The groups’ attempt to castigate the professional foreign policy bureaucracy at the Department of Foreign Affairs for the so-called “unflattering international publicity Sri Lanka has received at the UNHRC” is nothing but another pathetic display of ignorance of the manner in which the US use forums such as the UNHRC to tarnish the image of countries led by non-US-compliant, independent leaders. The neocons’ ability to garner a vote of approval through bribery and coercion for such ventures is hardly “unflattering international publicity” for the countries concerned, except in the minds of Macaulay’s children perhaps.

The attempt of the pair to portray the largely “imagined” negative publicity suffered by the country as a result of such neocon plots as indicative of “a significant failure of the government to exploit the opportunities of peace and reconciliation opened up by the end of the conflict” are fanciful. Such beliefs and resulting attempts to apportion blame are based on a fundamental misreading of the degree of awareness of such conspiracies among ordinary Sri Lankans.

It is indeed incomprehensible that after decades of hanging around at the UN, Jayantha Dhanapala is not aware of the defining feature of US neocon foreign policy of digging in to other countries’ national affairs looking for ‘sticks’ to hit them with, as a means of diverting attention from human rights and other atrocities committed by the US the world over.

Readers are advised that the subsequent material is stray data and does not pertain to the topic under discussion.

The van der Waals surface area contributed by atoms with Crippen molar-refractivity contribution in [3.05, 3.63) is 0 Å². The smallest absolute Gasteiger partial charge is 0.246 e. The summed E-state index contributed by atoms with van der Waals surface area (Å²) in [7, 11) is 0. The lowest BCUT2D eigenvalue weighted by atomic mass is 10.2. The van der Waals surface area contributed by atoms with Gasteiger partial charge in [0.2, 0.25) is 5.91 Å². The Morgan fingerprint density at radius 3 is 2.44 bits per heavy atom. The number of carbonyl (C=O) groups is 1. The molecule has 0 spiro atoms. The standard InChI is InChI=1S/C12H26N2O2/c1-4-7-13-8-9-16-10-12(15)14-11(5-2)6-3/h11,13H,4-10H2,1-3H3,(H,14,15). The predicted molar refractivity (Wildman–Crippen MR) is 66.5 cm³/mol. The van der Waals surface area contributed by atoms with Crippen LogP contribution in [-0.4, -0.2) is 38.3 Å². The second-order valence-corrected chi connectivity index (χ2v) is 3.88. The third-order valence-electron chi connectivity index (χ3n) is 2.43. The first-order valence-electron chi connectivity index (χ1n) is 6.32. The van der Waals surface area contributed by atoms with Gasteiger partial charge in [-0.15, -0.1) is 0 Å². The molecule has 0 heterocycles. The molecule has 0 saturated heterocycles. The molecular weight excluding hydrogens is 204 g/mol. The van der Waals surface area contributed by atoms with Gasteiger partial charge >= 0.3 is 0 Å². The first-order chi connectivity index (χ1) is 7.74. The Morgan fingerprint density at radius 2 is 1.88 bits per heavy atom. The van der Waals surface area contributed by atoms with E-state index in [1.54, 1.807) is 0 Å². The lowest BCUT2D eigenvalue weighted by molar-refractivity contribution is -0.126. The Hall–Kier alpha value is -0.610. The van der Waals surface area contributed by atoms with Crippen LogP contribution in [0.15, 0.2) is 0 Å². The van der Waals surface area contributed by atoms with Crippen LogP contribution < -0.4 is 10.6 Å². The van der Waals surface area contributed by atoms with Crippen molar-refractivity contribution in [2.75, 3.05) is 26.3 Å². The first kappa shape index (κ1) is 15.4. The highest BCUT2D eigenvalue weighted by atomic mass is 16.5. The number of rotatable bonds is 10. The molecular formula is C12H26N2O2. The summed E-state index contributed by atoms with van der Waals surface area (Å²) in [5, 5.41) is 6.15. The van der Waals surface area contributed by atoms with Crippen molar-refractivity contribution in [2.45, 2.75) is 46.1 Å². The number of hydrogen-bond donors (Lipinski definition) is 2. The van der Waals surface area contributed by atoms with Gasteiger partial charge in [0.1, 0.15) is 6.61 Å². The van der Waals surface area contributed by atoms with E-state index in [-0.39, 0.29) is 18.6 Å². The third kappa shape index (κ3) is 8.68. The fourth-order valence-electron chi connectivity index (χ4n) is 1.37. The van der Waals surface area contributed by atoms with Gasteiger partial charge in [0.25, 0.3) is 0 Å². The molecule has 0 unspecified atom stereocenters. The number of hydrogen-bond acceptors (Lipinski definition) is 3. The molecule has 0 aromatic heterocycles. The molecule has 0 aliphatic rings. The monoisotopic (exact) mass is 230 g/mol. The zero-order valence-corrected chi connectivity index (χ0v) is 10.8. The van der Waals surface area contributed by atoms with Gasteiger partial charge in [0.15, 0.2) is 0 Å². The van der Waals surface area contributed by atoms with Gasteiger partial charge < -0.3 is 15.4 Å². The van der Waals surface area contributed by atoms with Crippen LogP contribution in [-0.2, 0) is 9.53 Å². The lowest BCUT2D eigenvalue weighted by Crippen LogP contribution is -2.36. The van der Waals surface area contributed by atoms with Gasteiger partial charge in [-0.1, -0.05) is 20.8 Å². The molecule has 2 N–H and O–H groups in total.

Most students of international affairs are apprised of the lack of correlation between the success or failure of a developing country’s national achievements and neocon plotting in this area. Blaming the Sri Lankan bureaucrats for such unprincipled tactics of the neocons shows disturbing, as well as perplexing lack of depth of analysis by Dhanapala and Jayatilleke.

Our post-independence foreign policy was not balanced or pragmatic

The attempt by the Friday Forum authors to tell Sri Lankans that Sri Lanka’s foreign policy in the first three decades of post-Independence history was “balanced, pragmatic and sagacious”, and a policy that “enabled to exert an influence in the international arena disproportionate to her size” deserves scorn.